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Individual Record

Bates, Robert

Age: 29, credited to Burlington, VT
Unit(s): USMC
Service: enl 11/14/62, Portsmouth, for 4 yrs, as PVT, USMC; app SGT 11/14/62; served on USS Vandalia; disch 8/23/64, Portsmouth, d. Kittery, ME

See Legend for expansion of abbreviations

Birth: abt 1833, Burlington, VT
Death: 07/11/1892

Burial: Proprietors Cemetery, Portsmouth, NH
Marker/Plot: F-175
Gravestone researcher/photographer: Heidi McColgan
Findagrave Memorial #: 82609321
Alias?: None noted
Pension?: Unknown
Portrait?: Unknown
College?: Not Found
Veterans Home?: Not Found
(If there are state digraphs above, this soldier spent some time in a state or national soldiers' home in that state after the war)

Remarks: None

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Proprietors Cemetery, Portsmouth, NH

Check the cemetery for location/directions
and other veterans who may be buried there.

Robert Bates

Sergeant Robert Bates, U.S.M.C., retired, died very suddenly at his home in Kittery Monday noon, of heart disease, at the age of 60 years, 11 months and 25 days. Sergeant Bates was employed in the construction department at the navy yard, and had just come home to dinner apparently feeling as well as usual, but five minutes or less after his arrival his younger daughter on going into the dining room to join him found him seated in a chair with his head thrown back in an unnatural position. Aid was summoned at once, but all was over and he died instantly without a struggle. Sergeant Bates was a native of Vermont and joined the army when but a youth. After serving one enlistment he joined the Marine corps, in which he remained until August, 1890, when he was retired under the 30 years' service act. During the early days of the war he was stationed at the barracks at this navy yard, and married while here Miss Annie S. Hoyt, who with two daughters survives him. He served with credit, during the war and up to the date of his retirement in various men-of-war, his last service afloat being on the U.S.S. Ticonderoga in her cruise around the world, and was for a period of six or more years before his retirement first sergeant at the barracks here. After his marriage and up to about eight years ago his family resided in this city, but since that time they have lived in Kittery. His invalid wife and young daughters have the sympathy of the community in their unlooked for and terribly sudden bereavement. Funeral services were held at the house Wednesday afternoon, Rev. Henry E. Hovey officiating, and were attended by a large delegation from E. G. Parker Post G.A.R. of Kittery of which he was a member, and by a sergeant's guard of U.S. Marines with drum and bugle, under the command of First Sergeant Donahue.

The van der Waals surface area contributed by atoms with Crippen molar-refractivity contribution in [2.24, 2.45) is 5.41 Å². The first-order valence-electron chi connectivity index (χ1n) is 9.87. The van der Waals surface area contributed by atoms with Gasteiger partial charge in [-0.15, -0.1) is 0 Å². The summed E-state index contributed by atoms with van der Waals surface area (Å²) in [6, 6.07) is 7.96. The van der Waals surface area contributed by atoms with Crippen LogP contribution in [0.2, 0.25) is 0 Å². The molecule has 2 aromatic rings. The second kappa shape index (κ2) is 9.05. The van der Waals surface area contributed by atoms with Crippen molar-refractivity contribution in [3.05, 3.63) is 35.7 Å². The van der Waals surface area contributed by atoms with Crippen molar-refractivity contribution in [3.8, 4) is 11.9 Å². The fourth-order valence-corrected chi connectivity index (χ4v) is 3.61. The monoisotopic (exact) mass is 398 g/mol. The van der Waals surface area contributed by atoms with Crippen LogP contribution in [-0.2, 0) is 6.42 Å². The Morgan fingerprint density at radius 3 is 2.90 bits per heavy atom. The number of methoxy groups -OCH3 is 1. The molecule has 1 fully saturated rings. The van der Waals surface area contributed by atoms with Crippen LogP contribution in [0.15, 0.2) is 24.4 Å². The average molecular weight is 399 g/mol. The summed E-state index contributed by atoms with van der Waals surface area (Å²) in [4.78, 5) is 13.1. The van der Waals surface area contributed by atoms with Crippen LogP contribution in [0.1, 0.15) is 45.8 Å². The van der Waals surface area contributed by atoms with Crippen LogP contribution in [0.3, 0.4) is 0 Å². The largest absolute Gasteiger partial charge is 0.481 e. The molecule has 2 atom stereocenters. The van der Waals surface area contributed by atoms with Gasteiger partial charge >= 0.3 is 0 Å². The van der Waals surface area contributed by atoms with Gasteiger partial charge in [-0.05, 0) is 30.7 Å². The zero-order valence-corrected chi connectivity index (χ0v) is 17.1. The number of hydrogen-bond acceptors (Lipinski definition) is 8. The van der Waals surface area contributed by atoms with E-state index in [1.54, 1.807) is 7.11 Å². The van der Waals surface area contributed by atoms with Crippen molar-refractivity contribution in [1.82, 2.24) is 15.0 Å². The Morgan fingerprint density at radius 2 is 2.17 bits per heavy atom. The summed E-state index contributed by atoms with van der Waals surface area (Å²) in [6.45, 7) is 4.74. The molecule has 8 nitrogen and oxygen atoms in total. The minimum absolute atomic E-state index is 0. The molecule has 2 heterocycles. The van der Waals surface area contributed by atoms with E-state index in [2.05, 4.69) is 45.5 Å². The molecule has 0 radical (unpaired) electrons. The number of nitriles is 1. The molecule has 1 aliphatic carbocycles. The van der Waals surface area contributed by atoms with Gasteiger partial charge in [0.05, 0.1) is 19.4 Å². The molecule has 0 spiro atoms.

Portsmouth Journal - July 16, 1892

Submitted by Nicole Cloutier - Special Collection Library - Portsmouth Public Library